The public can expect Jim DeMartini to trumpet the benefits of agriculture next year as chairman of the Stanislaus County Board of Supervisors.
The longtime farmer is slated to begin a one-year stint as chairman Jan. 7. Supervisor Terry Withrow will serve as the boards vice chairman.
The biggest companies we have are ag-based, whether it is Foster Farms, Del Monte or Gallo Winery, DeMartini said Friday. What I keep hearing from the (Modesto Chamber of Commerce) and the building industry is that agriculture is not that important, and we tear out orchards for warehouses. I think we are going in the wrong direction.
According to his biography on the county website, DeMartini has more than 1,000 acres in farm production between Ceres and Patterson. His operation employs more than 20 people year-round in growing almonds, walnuts, peaches, grapes and other crops. He was first elected in 2004 to represent a district that today includes parts of south Modesto and most of Ceres as well as Patterson, Newman, Grayson and Crows Landing.
A county representative on the Local Agency Formation Commission, DeMartini first criticized Pattersons proposal to annex more than 1,100 acres for business parks near Interstate 5, but joined in the 5-0 vote that approved the citys request early this month.
Nonetheless, he grouses that developers view the countys rich farmland as inventory for the next housing project or distribution complex.
Soon after taking the gavel next month, the chairman and other supervisors are expected to appoint a Water Advisory Committee that has three designated seats for the county and two agricultural leaders. Some have suggested that cities should have a fair share of voting members on the panel, which is being created to develop groundwater policies for Stanislaus County.
For representatives of Modesto or other cities to serve on the panel, they will need to be chosen by county supervisors. The five supervisors each will nominate three members for the committee. The other seats are reserved for the county board chairman, the Agricultural Advisory Board chairman, the county Farm Bureau executive director and two members of the community at large.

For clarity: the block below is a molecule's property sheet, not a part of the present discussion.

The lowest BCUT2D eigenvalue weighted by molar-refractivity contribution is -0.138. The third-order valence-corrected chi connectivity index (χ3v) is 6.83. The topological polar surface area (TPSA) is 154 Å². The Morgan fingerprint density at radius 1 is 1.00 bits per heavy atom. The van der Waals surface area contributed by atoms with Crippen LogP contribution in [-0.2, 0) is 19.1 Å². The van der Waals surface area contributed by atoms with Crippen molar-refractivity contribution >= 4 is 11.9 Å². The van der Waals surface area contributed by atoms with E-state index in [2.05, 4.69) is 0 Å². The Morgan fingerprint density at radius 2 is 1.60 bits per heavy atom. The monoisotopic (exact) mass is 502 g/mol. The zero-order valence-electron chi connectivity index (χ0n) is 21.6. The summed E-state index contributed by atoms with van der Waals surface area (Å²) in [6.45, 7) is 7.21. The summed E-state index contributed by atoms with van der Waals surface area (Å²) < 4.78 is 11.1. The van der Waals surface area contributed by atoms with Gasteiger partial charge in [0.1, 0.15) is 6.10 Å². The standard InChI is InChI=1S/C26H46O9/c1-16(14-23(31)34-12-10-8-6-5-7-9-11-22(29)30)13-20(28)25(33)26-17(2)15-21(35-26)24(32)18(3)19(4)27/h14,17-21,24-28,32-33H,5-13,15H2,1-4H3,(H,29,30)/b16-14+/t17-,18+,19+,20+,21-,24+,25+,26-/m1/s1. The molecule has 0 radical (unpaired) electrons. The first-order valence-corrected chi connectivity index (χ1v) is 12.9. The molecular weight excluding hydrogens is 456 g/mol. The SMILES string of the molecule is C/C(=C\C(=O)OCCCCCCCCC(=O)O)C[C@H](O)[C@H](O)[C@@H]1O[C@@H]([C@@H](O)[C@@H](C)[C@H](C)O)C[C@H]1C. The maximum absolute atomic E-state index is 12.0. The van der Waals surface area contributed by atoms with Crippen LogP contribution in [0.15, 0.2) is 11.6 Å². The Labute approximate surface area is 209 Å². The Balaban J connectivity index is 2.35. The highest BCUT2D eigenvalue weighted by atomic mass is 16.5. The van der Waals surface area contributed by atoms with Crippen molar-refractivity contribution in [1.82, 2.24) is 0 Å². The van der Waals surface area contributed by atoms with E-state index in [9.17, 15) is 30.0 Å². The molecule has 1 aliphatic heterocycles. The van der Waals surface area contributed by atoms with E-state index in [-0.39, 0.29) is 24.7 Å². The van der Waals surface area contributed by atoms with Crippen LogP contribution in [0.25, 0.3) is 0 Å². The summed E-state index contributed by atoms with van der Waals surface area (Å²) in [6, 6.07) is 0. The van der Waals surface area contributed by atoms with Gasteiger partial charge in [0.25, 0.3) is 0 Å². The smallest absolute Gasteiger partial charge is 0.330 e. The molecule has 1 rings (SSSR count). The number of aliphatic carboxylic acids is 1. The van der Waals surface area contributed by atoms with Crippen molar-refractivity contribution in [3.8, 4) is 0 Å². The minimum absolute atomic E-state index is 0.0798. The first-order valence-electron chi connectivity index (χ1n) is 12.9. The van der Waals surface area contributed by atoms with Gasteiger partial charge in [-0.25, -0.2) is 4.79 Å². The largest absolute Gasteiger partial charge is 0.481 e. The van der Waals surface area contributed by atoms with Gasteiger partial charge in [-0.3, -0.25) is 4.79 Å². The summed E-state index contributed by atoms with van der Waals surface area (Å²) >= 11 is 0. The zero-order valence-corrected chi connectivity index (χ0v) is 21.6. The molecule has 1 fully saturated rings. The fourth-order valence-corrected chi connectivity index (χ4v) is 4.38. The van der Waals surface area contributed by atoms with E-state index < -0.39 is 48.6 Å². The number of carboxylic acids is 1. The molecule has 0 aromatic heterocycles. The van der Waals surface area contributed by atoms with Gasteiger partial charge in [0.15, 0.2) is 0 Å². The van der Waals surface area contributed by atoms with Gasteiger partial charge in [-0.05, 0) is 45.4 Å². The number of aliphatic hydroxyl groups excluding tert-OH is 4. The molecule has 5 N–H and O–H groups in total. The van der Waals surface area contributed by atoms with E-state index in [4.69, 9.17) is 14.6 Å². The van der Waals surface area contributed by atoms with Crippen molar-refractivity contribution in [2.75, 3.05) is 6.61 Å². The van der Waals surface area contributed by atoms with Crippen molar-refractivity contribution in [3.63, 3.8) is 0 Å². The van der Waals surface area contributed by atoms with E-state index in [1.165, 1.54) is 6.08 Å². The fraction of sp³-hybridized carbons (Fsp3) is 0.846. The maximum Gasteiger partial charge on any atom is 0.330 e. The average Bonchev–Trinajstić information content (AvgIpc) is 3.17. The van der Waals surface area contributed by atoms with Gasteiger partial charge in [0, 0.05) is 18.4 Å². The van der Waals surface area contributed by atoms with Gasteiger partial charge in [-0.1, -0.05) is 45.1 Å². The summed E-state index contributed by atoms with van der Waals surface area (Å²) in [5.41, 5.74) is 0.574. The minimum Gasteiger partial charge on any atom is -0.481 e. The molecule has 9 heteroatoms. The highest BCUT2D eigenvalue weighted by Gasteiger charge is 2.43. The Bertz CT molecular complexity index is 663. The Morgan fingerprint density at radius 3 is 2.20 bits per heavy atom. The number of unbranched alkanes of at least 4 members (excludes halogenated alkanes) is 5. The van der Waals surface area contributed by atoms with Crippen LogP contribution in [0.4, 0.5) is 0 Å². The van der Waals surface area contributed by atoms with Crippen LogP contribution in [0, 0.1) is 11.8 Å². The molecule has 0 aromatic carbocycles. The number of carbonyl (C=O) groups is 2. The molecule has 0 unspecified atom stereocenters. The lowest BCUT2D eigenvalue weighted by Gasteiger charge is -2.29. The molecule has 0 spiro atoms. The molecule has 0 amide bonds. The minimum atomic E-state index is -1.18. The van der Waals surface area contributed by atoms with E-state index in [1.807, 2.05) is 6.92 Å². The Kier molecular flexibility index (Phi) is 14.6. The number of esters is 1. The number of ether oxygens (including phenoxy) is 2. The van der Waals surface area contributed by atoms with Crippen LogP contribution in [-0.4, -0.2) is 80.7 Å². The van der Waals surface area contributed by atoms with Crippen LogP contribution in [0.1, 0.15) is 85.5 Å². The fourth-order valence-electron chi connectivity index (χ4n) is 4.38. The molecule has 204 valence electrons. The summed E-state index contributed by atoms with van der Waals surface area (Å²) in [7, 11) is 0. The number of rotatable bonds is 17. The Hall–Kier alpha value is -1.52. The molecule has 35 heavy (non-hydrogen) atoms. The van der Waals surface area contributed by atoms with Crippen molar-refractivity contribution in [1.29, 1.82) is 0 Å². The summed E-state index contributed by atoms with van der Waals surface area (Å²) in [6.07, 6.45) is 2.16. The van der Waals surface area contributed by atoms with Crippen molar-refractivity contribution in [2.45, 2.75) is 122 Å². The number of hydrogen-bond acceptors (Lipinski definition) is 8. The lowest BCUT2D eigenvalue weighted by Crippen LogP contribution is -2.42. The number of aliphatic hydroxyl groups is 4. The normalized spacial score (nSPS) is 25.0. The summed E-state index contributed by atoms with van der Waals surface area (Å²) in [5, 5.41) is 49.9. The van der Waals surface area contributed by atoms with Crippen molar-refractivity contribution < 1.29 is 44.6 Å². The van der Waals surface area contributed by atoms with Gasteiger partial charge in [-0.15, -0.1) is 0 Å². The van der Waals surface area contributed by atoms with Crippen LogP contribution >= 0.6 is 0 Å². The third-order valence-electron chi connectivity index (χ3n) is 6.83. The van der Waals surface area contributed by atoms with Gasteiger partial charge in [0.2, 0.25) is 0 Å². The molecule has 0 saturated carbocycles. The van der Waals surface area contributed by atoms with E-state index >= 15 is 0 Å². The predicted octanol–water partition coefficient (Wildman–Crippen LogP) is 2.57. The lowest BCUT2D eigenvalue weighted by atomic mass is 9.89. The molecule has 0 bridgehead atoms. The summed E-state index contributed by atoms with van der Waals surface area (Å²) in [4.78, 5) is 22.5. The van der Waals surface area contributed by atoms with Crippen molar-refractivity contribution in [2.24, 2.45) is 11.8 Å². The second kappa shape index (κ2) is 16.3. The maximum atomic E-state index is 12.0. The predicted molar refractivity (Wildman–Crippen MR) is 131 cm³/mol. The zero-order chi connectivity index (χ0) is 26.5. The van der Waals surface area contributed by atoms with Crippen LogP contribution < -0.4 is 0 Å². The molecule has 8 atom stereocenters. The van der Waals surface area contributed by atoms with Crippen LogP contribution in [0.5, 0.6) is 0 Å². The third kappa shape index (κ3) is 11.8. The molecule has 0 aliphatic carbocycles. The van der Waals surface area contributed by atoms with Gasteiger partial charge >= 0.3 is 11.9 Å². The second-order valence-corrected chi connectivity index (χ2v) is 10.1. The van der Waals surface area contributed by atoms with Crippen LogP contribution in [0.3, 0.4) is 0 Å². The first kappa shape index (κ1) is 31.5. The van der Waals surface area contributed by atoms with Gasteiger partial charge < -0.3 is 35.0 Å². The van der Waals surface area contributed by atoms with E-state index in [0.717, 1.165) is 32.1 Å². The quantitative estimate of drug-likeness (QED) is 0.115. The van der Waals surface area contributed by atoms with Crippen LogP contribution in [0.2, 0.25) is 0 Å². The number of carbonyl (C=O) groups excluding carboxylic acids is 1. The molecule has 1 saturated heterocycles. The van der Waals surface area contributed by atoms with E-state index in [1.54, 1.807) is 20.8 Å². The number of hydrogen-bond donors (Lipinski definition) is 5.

I cant think of any (city representative) from my district who would want to be on the committee, DeMartini said. Two of his picks likely will be someone from an irrigation district and a hydrologist who expressed interest, he noted.
The county needs a good management plan to stop the overdrafting of aquifers, and the solution is not going to be agreeable to everyone, he added. Somebodys ox is going to be gored.
Other priorities for the county next year are contract negotiations with labor organizations and the states ongoing initiative to realign public safety in California. In addition, the district attorney, sheriff, assessor, auditor-controller, clerk-recorder, treasurer-tax collector and Supervisors Dick Monteith and Withrow are up for election in June.
DeMartini also said the county needs to work on having better relations with the nine cities. Although the county reached a tentative agreement with eight cities to reimburse them for excessive property tax administration fees it collected, there are tensions with cities such as Turlock, he said. And the county still is talking with Newman about a property-tax administration fee settlement.